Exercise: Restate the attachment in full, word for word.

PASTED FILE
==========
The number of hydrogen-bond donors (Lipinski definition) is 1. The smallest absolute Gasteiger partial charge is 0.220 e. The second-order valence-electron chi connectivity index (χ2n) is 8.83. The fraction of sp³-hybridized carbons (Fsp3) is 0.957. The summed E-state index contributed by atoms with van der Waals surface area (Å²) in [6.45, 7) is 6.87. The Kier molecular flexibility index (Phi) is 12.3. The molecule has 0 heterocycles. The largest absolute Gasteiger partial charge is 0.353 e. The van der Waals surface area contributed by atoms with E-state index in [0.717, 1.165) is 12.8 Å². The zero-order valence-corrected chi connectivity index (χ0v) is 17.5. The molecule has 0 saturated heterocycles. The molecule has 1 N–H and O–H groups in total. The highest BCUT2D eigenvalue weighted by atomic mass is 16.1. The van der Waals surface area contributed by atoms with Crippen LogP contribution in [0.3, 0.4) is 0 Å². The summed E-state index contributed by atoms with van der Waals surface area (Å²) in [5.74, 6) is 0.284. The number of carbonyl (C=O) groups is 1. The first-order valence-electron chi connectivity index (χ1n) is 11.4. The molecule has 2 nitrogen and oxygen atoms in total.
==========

The number of hydrogen-bond donors (Lipinski definition) is 1. The smallest absolute Gasteiger partial charge is 0.220 e. The second-order valence-electron chi connectivity index (χ2n) is 8.83. The fraction of sp³-hybridized carbons (Fsp3) is 0.957. The summed E-state index contributed by atoms with van der Waals surface area (Å²) in [6.45, 7) is 6.87. The Kier molecular flexibility index (Phi) is 12.3. The molecule has 0 heterocycles. The largest absolute Gasteiger partial charge is 0.353 e. The van der Waals surface area contributed by atoms with E-state index in [0.717, 1.165) is 12.8 Å². The zero-order valence-corrected chi connectivity index (χ0v) is 17.5. The molecule has 0 saturated heterocycles. The molecule has 1 N–H and O–H groups in total. The highest BCUT2D eigenvalue weighted by atomic mass is 16.1. The van der Waals surface area contributed by atoms with Crippen LogP contribution in [0.3, 0.4) is 0 Å². The summed E-state index contributed by atoms with van der Waals surface area (Å²) in [5.74, 6) is 0.284. The number of carbonyl (C=O) groups is 1. The first-order valence-electron chi connectivity index (χ1n) is 11.4. The molecule has 2 nitrogen and oxygen atoms in total.